Sunday, December 28, 2008


  • The Middle Shifted Away From The GOP In 2008: An Outcome Of Neglect (By JOE GANDELMAN, Editor-In-Chief, The Moderate Voice) A good part of Obama's win will be credited to Obama's skills and charisma, to John McCain's fumbles and to the economy's meltdown. But Obama also had another ally: the Republican Party's often-dismissive attitude towards the sentiments of moderates, independent and centrists.
  • Tax Millionaires, Not Sodas, Poll Concludes (By SEWELL CHAN, New York Times/City Room) New York State voters oppose the so-called "obesity tax" on nondiet soft drinks by a resounding margin of 60 percent to 37 percent, but support, by an even more overwhelming margin of 84 percent to 13 percent, raising the state income tax on people who make more than $1 million per year, according to results of a Quinnipiac University poll released on Wednesday. Even those who prefer diet sodas — which would be exempt from the proposed 18 percent sales tax — said they opposed the measure (58 percent to 39 percent), while drinkers of regular sodas opposed the idea by an even stronger margin (64 percent to 31 percent). Majorities of Democrats, Republicans and independents surveyed all opposed the proposed tax, though by varying margins.
  • Christmas Present For Obama: Poll Shows Honeymoon Is Strong (By JOE GANDELMAN, The Moderate Voice) Obama is coming into office with what so many centrists, moderates and independent voters had hoped to see in a leader, of any party: with a broad-based initial coalition of well-wishers, versus a large number of people waiting for a chance to re-ignite the 1960s-baby-boomer-spiced polarization wars that have plagued American politics for so long.
  • Barack Obama: Yes, He Could (CBS News) While New Hampshire prolonged the Democratic race, it largely settled the Republican one. John McCain, a favorite of the state's large bloc of independent voters, won the state where he had focused much of his retooled campaign. Nearly broke and with staff gone, McCain scrapped his tour bus and relied on supporters to drive him to events, even when the drive from a Rotary meeting was in a vehicle with a flat rear tire. "In the words of Chairman Mao, it's always darkest before it's totally black," McCain liked to joke.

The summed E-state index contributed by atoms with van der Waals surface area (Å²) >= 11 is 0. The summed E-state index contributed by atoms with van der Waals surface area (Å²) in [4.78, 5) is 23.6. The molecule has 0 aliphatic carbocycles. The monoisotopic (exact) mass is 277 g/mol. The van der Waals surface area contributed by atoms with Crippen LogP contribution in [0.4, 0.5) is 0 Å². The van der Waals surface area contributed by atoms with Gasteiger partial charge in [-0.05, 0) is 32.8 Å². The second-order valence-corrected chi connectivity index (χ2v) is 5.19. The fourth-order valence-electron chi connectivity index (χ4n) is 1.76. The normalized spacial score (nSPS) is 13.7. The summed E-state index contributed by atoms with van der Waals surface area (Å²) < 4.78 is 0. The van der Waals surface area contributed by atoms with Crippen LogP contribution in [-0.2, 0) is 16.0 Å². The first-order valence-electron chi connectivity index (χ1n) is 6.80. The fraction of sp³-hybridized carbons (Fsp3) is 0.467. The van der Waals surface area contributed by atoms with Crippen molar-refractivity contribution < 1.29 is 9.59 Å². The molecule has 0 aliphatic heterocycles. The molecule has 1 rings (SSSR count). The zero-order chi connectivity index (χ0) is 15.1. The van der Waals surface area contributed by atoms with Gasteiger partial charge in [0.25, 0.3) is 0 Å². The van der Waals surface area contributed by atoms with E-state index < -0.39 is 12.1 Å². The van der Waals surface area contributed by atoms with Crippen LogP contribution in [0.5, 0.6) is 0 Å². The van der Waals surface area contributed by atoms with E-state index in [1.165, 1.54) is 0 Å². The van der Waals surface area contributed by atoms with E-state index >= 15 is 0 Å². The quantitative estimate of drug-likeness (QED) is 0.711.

• Perdue's husband unsure of title - Eaves, who could share business savvy, rejects 'first dude' (Myrtle Beach Online) But he's flexible: As a wedding gift, the former registered Republican became a registered Independent voter. Yet he stopped short of becoming a Democrat like his wife.
  • Markey makes history in battle against Musgrave (BY ROBERT MOORE, TheCOLORADOAN.COM)

  • Not so sweet on Caroline (By Sasha Issenberg, Boston Globe) Kennedy is also seen as an ally of Mayor Michael Bloomberg, a Republican-turned-independent whose dominance of the city's center-left politics has vexed Democrats, but pleased some prominent political operatives who have also worked for Clinton and Kennedy. Cuomo, her most prominent rival for the Senate seat, is the son of a former governor and himself a potent political force.
  • Fidler Calls Bloomberg Inconsistent on 'Gutless' Comment (by Azi Paybarah, NY Observer mobile) When Michael Bloomberg called City Council members "gutless" for not supporting a 7 percent property tax hike, it marked a sharp departure from the spirit of cooperation he tried forging after the contentious vote on term limits.
  • Inside Mayor Bloomberg's Hiring of Hillary Clinton Aide Howard Wolfson (Posted by Wayne Barrett, Village Voice/Runnin' Scared)
Next: Bring back the open primary in California (Redland Daily Facts) Now there's the distinct possibility that by mid-2010 they will get a crack at another gift, a chance to resume holding open primaries that give moderates in both parties a significant chance at winning high offices. 

Rahm Emanuel: First post-election disappointment - In Rahm Emanuel, Barack Obama has found his clone. (Stephanie Block, Energy Publisher)

1 comment:

Steve Rankin said...

Now that a constitutional amendment for a "top two"/"open primary" for state offices has been introduced in the California assembly, Tom Elias, a columnist and author there, has again weighed in on this issue. As I noted previously, Tom and I had some contact during the campaign for the "open primary" initiative-- Proposition 62-- in 2004.

"... the distinct possibility that by mid-2010 [California voters] will get a crack at another gift, a chance to resume holding open primaries that give moderates in both parties a significant chance at winning high offices."

I think Tom is engaging in some wishful thinking here. The outcome has often been the opposite in Louisiana, which has used its "open primary" since the 1970s. The 1991 runoff for governor, for example, featured a crook and a former Ku Klux Klansman. And, in 1995, now-U. S. senator Mary Landrieu finished third in the governor's race; the runoff was between a white conservative Republican and a... Read more>>>>